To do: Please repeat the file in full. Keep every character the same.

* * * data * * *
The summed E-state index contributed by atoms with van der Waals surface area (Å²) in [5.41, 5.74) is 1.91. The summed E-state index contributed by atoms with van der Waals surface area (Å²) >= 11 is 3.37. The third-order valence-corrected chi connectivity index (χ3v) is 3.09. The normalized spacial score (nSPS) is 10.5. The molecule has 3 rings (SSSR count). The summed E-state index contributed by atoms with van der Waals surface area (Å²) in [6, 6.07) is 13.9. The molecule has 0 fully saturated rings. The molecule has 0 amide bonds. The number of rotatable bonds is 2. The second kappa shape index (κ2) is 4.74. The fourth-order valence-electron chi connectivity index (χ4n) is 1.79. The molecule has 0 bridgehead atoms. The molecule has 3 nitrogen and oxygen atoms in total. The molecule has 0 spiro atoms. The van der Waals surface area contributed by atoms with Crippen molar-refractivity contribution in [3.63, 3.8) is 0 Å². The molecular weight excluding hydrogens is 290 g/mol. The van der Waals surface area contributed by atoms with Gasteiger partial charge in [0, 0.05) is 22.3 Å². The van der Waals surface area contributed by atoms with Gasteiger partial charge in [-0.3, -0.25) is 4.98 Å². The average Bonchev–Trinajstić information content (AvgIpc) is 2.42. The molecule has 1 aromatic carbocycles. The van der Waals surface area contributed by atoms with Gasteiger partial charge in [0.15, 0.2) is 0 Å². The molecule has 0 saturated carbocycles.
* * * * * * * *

The summed E-state index contributed by atoms with van der Waals surface area (Å²) in [5.41, 5.74) is 1.91. The summed E-state index contributed by atoms with van der Waals surface area (Å²) >= 11 is 3.37. The third-order valence-corrected chi connectivity index (χ3v) is 3.09. The normalized spacial score (nSPS) is 10.5. The molecule has 3 rings (SSSR count). The summed E-state index contributed by atoms with van der Waals surface area (Å²) in [6, 6.07) is 13.9. The molecule has 0 fully saturated rings. The molecule has 0 amide bonds. The number of rotatable bonds is 2. The second kappa shape index (κ2) is 4.74. The fourth-order valence-electron chi connectivity index (χ4n) is 1.79. The molecule has 0 bridgehead atoms. The molecule has 3 nitrogen and oxygen atoms in total. The molecule has 0 spiro atoms. The van der Waals surface area contributed by atoms with Crippen molar-refractivity contribution in [3.63, 3.8) is 0 Å². The molecular weight excluding hydrogens is 290 g/mol. The van der Waals surface area contributed by atoms with Gasteiger partial charge in [0, 0.05) is 22.3 Å². The van der Waals surface area contributed by atoms with Gasteiger partial charge in [-0.3, -0.25) is 4.98 Å². The average Bonchev–Trinajstić information content (AvgIpc) is 2.42. The molecule has 1 aromatic carbocycles. The van der Waals surface area contributed by atoms with Gasteiger partial charge in [0.15, 0.2) is 0 Å². The molecule has 0 saturated carbocycles.